Changes to the math curriculum across the state in the last six years have left Morgan High School math teachers reeling, and now they are ready to take some changes into their own hands.
In 2010 as part of President Barack Obama’s Race to the Top program, the Utah Office of Education “raced” to receive federal dollars. To qualify, Utah adopted the common core, or what is referred to as integrated pathways where algebra, geometry, and pre-calculus were woven together while the geometry course was eliminated and spread throughout grades six to 11, said Jeremy Floyd, MHS math teacher.
“Because of that, there were no curriculum materials available. For a couple of years, we shot from the hip. Teachers were creating their own curriculum” and parents wanted a textbook in the hand of their students.
“When the state implemented the new core, all freshman, sophomores and juniors do the same math (with their own grade level), whether they were in honors or not,” Floyd said. “I have heartburn with age-based math.”
Floyd also struggled with the “confusing” curriculum guidelines posted on the Utah State Office of Education website.
“They are vague, and still say draft after six years,” Floyd said. “It is not finalized what we should be teaching.”
Also, since the core was revised, the state kept using the old math assessments.
“We never had funding to update the test to match the new core,” Floyd said. “SAGE was never a valid test for math, in my mind. There was no information we as math teachers could glean from the SAGE test that was appropriate.”
Floyd said he has heard the state will most likely abandon the SAGE test for high school students in the upcoming legislative session, moving to the ACT aspire tests for all freshmen, sophomores and juniors instead.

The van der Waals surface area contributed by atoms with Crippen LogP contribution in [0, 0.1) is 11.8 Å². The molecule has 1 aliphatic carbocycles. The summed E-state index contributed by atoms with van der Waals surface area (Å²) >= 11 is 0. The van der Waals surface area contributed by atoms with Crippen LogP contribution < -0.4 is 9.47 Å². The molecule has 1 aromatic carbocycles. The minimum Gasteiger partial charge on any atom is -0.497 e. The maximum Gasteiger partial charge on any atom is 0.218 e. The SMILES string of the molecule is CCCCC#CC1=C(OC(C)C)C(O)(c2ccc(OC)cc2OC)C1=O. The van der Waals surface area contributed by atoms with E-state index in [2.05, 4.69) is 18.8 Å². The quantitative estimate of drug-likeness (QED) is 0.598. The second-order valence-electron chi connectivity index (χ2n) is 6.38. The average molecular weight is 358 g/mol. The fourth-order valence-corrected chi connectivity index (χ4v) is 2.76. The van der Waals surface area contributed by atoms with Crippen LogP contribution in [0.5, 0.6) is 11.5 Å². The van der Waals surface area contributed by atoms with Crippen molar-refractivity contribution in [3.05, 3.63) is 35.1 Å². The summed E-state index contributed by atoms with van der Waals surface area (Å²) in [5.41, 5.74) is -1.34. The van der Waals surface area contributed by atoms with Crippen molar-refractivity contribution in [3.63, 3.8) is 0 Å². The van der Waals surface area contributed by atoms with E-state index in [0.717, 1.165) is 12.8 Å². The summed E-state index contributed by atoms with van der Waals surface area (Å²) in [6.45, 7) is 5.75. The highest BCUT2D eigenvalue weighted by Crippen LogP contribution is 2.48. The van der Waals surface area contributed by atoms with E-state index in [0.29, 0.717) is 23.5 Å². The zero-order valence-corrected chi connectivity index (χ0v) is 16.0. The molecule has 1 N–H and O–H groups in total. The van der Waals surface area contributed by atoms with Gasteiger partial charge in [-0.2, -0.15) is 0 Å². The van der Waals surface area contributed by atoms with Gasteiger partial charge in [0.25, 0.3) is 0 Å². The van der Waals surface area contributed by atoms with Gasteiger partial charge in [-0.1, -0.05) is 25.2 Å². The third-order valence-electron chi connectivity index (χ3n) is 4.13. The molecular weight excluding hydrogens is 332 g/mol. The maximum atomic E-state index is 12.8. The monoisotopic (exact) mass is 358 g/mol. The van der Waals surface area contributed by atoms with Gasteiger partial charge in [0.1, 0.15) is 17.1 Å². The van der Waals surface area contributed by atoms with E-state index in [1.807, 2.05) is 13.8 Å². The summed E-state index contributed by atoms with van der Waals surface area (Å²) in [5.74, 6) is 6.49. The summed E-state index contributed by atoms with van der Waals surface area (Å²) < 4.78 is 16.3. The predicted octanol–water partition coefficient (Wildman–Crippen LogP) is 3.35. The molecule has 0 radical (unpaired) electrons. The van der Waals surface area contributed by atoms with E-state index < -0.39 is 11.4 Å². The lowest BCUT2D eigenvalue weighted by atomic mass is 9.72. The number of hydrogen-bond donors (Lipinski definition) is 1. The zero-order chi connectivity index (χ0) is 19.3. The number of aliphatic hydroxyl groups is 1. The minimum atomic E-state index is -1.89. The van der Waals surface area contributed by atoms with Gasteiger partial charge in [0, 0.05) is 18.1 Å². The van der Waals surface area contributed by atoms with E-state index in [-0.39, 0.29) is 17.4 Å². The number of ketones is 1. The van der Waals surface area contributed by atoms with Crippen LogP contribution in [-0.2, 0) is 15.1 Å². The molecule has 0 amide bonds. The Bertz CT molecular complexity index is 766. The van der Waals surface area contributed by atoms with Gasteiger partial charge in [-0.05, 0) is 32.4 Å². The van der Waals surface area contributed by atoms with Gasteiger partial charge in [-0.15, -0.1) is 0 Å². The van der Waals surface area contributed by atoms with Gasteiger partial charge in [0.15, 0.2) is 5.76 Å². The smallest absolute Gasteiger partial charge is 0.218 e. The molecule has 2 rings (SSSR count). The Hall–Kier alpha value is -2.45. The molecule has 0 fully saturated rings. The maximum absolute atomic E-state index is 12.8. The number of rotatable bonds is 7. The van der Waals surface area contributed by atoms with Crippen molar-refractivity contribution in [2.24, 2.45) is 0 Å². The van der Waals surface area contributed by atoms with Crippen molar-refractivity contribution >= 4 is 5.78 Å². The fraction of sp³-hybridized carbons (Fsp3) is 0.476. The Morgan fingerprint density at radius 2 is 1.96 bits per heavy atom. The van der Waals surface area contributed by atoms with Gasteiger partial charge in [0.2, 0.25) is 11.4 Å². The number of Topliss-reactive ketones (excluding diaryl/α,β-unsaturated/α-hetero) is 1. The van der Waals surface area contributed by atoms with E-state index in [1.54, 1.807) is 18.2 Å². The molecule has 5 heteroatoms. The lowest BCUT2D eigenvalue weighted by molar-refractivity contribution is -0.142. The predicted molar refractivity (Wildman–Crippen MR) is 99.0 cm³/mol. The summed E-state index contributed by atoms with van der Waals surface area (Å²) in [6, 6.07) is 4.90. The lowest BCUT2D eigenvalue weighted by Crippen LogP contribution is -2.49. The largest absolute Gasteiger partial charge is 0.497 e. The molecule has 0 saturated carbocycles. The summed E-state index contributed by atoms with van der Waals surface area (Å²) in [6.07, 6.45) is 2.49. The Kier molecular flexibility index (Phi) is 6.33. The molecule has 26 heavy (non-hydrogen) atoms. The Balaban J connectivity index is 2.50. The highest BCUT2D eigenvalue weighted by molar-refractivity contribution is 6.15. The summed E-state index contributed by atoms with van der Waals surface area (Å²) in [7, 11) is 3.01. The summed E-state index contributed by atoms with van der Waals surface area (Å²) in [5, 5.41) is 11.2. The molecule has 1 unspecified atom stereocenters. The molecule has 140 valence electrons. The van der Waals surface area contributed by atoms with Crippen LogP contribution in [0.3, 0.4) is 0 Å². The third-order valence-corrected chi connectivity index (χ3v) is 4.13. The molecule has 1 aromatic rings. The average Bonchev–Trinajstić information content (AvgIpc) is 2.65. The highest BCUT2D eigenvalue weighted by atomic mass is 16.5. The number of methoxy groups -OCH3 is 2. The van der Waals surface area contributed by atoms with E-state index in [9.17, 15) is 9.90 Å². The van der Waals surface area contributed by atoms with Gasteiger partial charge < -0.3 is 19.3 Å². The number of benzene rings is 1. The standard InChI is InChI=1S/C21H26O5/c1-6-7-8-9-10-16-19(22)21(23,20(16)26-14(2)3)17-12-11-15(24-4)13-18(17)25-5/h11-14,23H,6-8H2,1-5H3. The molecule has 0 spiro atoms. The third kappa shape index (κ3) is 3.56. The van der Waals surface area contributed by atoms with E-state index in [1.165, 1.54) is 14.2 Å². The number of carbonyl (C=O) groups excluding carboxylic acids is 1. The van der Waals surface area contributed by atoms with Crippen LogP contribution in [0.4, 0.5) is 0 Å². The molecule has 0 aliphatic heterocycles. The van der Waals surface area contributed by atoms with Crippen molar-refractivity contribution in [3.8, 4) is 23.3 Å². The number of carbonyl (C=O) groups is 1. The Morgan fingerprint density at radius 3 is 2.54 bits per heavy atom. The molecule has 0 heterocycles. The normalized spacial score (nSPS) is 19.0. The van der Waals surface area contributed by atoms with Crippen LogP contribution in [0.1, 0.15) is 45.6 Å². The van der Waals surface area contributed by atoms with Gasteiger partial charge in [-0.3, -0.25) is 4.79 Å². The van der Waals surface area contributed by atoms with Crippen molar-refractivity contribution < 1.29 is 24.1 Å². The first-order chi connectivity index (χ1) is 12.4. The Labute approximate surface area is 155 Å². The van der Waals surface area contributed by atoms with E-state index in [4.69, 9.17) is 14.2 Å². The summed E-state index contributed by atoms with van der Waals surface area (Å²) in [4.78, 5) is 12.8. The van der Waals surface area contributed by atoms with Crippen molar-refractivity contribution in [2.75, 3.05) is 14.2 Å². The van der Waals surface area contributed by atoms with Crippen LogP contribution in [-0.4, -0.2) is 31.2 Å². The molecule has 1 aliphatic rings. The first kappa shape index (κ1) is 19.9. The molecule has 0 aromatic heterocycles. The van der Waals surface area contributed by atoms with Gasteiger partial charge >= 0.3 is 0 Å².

“They are entirely different tests,” said Superintendent Doug Jacobs. “The ACT is a paper-pencil test, and the SAGE is electronic.”
Since the core change, non-honors math scores “have taken a nose dive,” Floyd said.
His answer is to mix the grades back up again, so that students are learning on their own level whether they be in class with students their own age or not, “like it was six years ago,” Floyd said. He said the high school counselors are OK with the plan, saying it will not cause more issues than currently exist.
MHS has been using math books that became available when California also gave their students the option to take the integrated math pathway four years ago. However, Morgan math teachers still held on to the textbooks they were using before the change.
“We are going to use our old books we held onto, because they are a lot more appropriate to our students,” Floyd said.
Superintendent Doug Jacobs said he is pleased with teachers from the field taking initiative, “stepping ahead of what the state does.”
Floyd said he plans to share Morgan’s curriculum with other rural high schools such as those in Union, Duchesne, Uintah, North Summit and Park City.